In the aftermath of the Indo-Pak War of 1971, Rajasthan faced some unique issues as a border State. There was an influx of refugees, mostly poor Meghwalas and affluent Rajputs, from Pakistan. Barmer District Administration faced the problems of temporarily settling them close to water points but away from urban habitations, besides supplying rations to help them.
In 1912, the 23-year-old Jawaharlal Nehru returned to India after seven years as a student in England, where he was first a schoolboy at Harrow, then an undergraduate at the University of Cambridge, and lastly at the Inner Temple in London for his bar-at-law. His father, Motilal, a towering leader of the Allahabad bar with a flourishing practice, expected that the young and western-educated Jawaharlal would start as his apprentice and eventually emerge as a barrister of national fame.
It was a pleasant morning with the bright sun filtering through the windows of my spacious office. The date was 25th November 1971. At 11 AM, I was settling into my daily work routine as the Collector of Barmer District in Rajasthan when the telephone rang. It was the Base Commander of Utterlai, the airport on the border with Pakistan. He spoke almost in whispers.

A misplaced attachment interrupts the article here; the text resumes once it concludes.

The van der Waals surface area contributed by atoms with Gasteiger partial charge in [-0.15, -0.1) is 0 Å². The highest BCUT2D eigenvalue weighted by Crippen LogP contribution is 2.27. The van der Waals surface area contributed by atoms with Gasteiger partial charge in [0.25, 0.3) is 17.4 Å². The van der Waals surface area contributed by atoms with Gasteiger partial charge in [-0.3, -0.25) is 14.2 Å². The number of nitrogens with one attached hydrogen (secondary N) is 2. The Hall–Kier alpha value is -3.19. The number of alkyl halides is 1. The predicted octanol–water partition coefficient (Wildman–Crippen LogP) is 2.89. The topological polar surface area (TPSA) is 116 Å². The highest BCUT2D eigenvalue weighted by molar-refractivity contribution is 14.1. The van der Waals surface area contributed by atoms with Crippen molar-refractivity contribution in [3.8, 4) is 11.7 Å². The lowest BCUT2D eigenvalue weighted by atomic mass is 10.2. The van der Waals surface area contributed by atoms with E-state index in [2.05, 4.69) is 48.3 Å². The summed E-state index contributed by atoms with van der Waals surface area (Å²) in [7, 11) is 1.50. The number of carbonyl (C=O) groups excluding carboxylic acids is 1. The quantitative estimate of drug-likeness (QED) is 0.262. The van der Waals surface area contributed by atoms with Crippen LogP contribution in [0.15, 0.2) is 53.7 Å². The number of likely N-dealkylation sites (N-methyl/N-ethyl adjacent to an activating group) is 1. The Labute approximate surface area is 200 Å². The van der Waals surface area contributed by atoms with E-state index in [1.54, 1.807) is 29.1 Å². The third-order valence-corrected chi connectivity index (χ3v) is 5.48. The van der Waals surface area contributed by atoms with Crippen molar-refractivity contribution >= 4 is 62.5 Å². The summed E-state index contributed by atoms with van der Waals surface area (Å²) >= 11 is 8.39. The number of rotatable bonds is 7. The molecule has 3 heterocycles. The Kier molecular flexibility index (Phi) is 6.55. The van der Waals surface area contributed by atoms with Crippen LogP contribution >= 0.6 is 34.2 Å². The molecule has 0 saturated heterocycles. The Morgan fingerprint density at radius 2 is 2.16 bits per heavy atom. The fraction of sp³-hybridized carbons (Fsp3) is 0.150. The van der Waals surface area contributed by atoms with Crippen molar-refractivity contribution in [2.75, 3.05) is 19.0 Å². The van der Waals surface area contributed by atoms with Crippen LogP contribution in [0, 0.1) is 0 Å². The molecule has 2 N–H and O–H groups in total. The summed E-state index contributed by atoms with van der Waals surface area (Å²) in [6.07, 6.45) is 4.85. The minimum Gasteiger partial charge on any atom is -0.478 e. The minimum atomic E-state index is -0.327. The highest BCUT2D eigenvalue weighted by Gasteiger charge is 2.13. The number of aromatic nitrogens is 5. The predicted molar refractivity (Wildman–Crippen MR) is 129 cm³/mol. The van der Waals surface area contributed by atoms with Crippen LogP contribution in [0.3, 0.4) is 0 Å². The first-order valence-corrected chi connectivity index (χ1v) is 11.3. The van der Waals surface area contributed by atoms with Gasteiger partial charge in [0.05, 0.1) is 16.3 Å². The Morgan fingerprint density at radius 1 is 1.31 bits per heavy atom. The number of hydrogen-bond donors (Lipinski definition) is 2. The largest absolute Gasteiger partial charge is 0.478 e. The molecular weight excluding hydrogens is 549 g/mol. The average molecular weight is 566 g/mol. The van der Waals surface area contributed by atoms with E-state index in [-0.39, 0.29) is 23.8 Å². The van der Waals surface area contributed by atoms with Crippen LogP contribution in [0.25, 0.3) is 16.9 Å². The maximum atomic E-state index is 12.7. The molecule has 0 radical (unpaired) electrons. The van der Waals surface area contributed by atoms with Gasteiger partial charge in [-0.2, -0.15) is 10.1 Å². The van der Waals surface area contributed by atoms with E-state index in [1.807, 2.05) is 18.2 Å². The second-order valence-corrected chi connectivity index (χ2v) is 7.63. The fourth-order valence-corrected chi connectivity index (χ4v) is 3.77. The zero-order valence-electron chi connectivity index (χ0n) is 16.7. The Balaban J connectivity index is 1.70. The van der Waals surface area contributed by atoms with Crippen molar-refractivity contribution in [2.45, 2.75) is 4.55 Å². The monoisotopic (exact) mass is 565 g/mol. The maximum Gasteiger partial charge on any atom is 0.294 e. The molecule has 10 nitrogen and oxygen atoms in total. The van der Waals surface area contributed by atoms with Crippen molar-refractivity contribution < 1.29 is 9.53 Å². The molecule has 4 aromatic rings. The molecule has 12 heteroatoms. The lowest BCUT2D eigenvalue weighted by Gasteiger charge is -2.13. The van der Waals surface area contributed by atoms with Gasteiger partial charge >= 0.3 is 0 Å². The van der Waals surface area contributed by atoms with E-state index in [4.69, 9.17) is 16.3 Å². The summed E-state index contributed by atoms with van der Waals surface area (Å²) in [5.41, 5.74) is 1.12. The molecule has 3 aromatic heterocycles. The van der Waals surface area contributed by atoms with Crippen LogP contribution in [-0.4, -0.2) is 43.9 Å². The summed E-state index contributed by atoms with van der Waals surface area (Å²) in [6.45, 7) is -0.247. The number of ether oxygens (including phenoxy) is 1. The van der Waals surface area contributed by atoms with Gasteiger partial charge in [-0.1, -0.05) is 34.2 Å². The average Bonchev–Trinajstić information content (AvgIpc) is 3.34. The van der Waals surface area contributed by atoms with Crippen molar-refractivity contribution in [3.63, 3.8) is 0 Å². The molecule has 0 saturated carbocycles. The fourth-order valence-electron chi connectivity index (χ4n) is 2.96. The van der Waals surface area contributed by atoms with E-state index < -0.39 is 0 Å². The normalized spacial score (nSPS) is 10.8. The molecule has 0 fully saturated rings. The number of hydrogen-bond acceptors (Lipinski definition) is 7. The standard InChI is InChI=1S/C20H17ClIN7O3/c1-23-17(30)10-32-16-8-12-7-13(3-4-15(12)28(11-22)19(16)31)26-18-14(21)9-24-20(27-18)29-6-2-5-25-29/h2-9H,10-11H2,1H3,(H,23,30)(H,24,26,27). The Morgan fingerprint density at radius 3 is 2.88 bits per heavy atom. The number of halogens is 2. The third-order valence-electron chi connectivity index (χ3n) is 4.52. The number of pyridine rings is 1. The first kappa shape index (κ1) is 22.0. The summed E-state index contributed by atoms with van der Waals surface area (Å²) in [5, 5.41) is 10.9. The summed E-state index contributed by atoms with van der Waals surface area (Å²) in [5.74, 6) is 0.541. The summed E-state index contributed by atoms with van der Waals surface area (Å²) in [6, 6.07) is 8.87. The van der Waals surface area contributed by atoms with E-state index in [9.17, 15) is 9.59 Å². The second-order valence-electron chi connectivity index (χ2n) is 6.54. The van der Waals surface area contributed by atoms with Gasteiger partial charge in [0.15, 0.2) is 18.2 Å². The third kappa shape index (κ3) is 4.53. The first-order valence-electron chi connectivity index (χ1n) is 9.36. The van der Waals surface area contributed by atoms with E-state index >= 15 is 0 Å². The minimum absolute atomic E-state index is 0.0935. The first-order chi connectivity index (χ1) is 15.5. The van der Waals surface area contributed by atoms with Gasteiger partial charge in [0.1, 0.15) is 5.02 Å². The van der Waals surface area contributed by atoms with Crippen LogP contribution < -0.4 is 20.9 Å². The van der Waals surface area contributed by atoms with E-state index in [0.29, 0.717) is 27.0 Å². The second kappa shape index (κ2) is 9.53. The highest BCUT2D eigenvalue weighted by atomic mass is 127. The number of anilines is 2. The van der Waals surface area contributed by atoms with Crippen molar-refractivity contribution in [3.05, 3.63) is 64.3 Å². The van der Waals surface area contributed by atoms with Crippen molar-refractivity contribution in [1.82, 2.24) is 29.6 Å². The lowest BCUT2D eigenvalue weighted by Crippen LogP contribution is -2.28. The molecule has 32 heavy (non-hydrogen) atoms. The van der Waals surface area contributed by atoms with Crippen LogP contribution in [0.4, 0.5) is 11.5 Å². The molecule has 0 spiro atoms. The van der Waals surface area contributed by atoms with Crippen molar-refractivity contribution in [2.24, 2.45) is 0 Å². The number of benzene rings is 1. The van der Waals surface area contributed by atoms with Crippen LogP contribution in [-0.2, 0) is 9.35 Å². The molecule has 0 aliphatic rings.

Author's note: My father Sri. O V. Alagesan was a freedom fighter, President, Tamil Nadu Congress Committee, Union Minister and Ambassador at various points of time in his political career. Therefore, he had a close association with Jawaharlal Nehru and Lal Bahadur Shastri. While in jail as a political prisoner, he translated Nehru's Glimpses of World History into Tamil. Hence, this piece of writing contains some of his personal recollections about Panditji.
On 16 December 1971, a ceasefire was declared in the war between India and Pakistan. The day marked the end of hostilities and the end of the war.